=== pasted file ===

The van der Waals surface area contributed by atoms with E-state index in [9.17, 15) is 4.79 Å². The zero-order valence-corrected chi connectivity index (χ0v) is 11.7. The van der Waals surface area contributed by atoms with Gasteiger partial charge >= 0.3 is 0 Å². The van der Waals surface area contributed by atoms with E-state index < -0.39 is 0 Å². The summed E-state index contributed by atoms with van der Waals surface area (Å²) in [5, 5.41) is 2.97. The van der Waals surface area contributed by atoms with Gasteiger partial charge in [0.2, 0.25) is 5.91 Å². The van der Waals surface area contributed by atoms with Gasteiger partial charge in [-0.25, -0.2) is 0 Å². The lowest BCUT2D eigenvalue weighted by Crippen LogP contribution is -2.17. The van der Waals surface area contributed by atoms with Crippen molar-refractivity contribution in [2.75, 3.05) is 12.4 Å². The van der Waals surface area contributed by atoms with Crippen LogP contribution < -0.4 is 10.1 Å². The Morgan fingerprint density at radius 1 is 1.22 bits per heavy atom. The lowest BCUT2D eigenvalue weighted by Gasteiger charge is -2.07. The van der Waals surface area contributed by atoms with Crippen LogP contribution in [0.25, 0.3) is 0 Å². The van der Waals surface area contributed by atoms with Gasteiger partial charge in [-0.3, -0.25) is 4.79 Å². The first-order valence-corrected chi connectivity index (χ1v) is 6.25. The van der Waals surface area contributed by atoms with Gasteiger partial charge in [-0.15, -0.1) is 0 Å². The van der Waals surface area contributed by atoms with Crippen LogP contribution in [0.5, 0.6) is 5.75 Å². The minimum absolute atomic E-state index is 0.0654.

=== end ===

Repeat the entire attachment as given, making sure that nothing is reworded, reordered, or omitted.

The van der Waals surface area contributed by atoms with E-state index in [9.17, 15) is 4.79 Å². The zero-order valence-corrected chi connectivity index (χ0v) is 11.7. The van der Waals surface area contributed by atoms with Gasteiger partial charge >= 0.3 is 0 Å². The van der Waals surface area contributed by atoms with E-state index < -0.39 is 0 Å². The summed E-state index contributed by atoms with van der Waals surface area (Å²) in [5, 5.41) is 2.97. The van der Waals surface area contributed by atoms with Gasteiger partial charge in [0.2, 0.25) is 5.91 Å². The van der Waals surface area contributed by atoms with Gasteiger partial charge in [-0.25, -0.2) is 0 Å². The lowest BCUT2D eigenvalue weighted by Crippen LogP contribution is -2.17. The van der Waals surface area contributed by atoms with Crippen molar-refractivity contribution in [2.75, 3.05) is 12.4 Å². The van der Waals surface area contributed by atoms with Crippen LogP contribution < -0.4 is 10.1 Å². The Morgan fingerprint density at radius 1 is 1.22 bits per heavy atom. The lowest BCUT2D eigenvalue weighted by Gasteiger charge is -2.07. The van der Waals surface area contributed by atoms with Crippen LogP contribution in [0.25, 0.3) is 0 Å². The van der Waals surface area contributed by atoms with Gasteiger partial charge in [-0.3, -0.25) is 4.79 Å². The first-order valence-corrected chi connectivity index (χ1v) is 6.25. The van der Waals surface area contributed by atoms with Gasteiger partial charge in [-0.15, -0.1) is 0 Å². The van der Waals surface area contributed by atoms with Crippen LogP contribution in [0.5, 0.6) is 5.75 Å². The minimum absolute atomic E-state index is 0.0654.